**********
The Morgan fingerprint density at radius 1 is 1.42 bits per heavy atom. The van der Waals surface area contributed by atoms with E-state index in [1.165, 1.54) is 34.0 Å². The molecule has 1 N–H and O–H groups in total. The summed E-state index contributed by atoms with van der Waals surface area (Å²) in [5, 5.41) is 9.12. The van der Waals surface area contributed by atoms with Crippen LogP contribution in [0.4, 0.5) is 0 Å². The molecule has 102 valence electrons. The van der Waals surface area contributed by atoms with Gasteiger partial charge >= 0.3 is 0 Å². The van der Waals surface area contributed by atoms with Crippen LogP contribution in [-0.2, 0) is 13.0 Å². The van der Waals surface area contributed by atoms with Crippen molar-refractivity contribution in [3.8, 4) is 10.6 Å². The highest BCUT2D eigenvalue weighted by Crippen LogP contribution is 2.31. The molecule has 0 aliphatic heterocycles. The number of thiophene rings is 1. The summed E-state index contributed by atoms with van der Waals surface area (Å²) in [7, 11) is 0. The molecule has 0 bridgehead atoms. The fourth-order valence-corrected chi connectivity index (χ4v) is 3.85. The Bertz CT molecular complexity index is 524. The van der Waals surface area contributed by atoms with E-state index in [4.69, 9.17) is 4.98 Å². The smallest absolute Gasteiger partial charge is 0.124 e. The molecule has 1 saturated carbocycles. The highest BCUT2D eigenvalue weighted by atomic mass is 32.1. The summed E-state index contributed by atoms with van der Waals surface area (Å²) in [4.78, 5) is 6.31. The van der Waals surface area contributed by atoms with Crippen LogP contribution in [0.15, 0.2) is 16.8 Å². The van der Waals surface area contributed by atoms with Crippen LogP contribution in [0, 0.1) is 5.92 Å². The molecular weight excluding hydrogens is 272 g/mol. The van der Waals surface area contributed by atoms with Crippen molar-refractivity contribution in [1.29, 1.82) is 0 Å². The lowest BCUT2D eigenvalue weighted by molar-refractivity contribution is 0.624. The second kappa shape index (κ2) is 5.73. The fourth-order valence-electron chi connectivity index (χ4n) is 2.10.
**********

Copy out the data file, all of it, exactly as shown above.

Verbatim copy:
The Morgan fingerprint density at radius 1 is 1.42 bits per heavy atom. The van der Waals surface area contributed by atoms with E-state index in [1.165, 1.54) is 34.0 Å². The molecule has 1 N–H and O–H groups in total. The summed E-state index contributed by atoms with van der Waals surface area (Å²) in [5, 5.41) is 9.12. The van der Waals surface area contributed by atoms with Crippen LogP contribution in [0.4, 0.5) is 0 Å². The molecule has 102 valence electrons. The van der Waals surface area contributed by atoms with Gasteiger partial charge >= 0.3 is 0 Å². The van der Waals surface area contributed by atoms with Crippen LogP contribution in [-0.2, 0) is 13.0 Å². The van der Waals surface area contributed by atoms with Crippen molar-refractivity contribution in [3.8, 4) is 10.6 Å². The highest BCUT2D eigenvalue weighted by Crippen LogP contribution is 2.31. The molecule has 0 aliphatic heterocycles. The number of thiophene rings is 1. The summed E-state index contributed by atoms with van der Waals surface area (Å²) in [7, 11) is 0. The molecule has 0 bridgehead atoms. The fourth-order valence-corrected chi connectivity index (χ4v) is 3.85. The Bertz CT molecular complexity index is 524. The van der Waals surface area contributed by atoms with E-state index in [4.69, 9.17) is 4.98 Å². The smallest absolute Gasteiger partial charge is 0.124 e. The molecule has 1 saturated carbocycles. The highest BCUT2D eigenvalue weighted by atomic mass is 32.1. The summed E-state index contributed by atoms with van der Waals surface area (Å²) in [4.78, 5) is 6.31. The van der Waals surface area contributed by atoms with Crippen LogP contribution in [0.15, 0.2) is 16.8 Å². The van der Waals surface area contributed by atoms with Crippen LogP contribution in [0, 0.1) is 5.92 Å². The molecular weight excluding hydrogens is 272 g/mol. The van der Waals surface area contributed by atoms with Crippen molar-refractivity contribution in [1.29, 1.82) is 0 Å². The lowest BCUT2D eigenvalue weighted by molar-refractivity contribution is 0.624. The second kappa shape index (κ2) is 5.73. The fourth-order valence-electron chi connectivity index (χ4n) is 2.10.